Bring kids with you to the library and to bookstores. Make those trips fun. Have a home library of favorite books. Give kids their own books and bookshelves or a special place on the bookshelf. Give books as gifts, but don't force kids to read what you like. Respect their preferences.

Avoid using phrases like: "What are you reading that for?" Discourage others from belittling reading in kids' hearing, ie: "Reading is a waste of time." "Wouldn't you rather be playing outside?"

Maybe best of all, let kids see you reading. Let them know how much you love books and which books you read and loved as a child. Encourage them to read on their own, or with help, on a regular basis. Help them improve their reading skills---and not just to aim for better grades.

If you bring kids to a movie or watch a DVD based on a book, afterward encourage them to try reading the actual book. Even if you don't have kids of your own, if you are a writer, your aim should be to nurture the next generation of readers---and many generations after that! The more kids there are who love to read, the more call there will be in the future for new books and new writers.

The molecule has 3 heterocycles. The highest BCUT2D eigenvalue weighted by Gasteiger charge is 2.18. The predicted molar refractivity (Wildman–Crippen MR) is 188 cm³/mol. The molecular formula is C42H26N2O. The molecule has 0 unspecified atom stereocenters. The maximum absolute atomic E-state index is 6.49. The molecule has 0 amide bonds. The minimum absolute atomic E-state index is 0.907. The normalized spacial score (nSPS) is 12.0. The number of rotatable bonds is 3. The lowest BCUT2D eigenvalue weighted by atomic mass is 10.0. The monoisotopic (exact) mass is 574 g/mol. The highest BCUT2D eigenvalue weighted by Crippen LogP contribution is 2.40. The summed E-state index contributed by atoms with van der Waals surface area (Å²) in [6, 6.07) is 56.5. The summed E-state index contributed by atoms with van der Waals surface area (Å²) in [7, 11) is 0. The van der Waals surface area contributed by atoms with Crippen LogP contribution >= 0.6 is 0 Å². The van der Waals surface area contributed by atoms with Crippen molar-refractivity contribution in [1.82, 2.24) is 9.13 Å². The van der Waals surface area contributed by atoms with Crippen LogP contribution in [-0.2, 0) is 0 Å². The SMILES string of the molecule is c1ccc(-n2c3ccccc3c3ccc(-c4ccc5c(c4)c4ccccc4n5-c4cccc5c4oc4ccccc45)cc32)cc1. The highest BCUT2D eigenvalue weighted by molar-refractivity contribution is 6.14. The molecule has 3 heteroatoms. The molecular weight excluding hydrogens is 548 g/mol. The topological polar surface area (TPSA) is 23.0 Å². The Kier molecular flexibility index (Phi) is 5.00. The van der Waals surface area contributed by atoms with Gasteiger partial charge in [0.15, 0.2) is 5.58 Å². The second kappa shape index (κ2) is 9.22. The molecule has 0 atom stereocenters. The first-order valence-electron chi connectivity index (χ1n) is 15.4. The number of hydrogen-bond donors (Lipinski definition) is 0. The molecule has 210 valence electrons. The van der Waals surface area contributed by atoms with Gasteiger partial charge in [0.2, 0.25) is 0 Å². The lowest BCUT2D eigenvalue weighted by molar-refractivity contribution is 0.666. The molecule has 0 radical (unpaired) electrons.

Keep on writing and promote love of reading!


Wednesday, November 21, 2012

Writers Take Warning!

As an avid reader, I hate slogging through page after page of descriptions that have absolutely nothing to do with advancing the story. Don't bother with minutia! Set the stage. Give the reader the minimum amount of detail. Mention the parts important to your story and skip most of the rest.

Show me who your characters are---don't tell me. That's no fun! I want to discover and evaluate your characters on my own. What's worse, if you have to point out to the reader who is the hero and who is the villain, you've failed as a writer.

Your prose may be absolutely beautiful, but if you can't tell a decent story in a clear manner, you are wasting your time---and the reader's. Don't make me want to beat you about the head! ( Really, I'm not a violent person, but there have been times...)

Keep on writing and write better!


Tuesday, October 23, 2012

How Many Words Did You Write Today?

This is a question authors frequently ask each other---and themselves! But I'm not so sure this is the question we should be asking. I'd rather be asked, How good was the writing you did today? After all, putting a few thousand words down on paper or on a computer screen isn't what's really important. We should be focused on the quality of our words, not the quantity.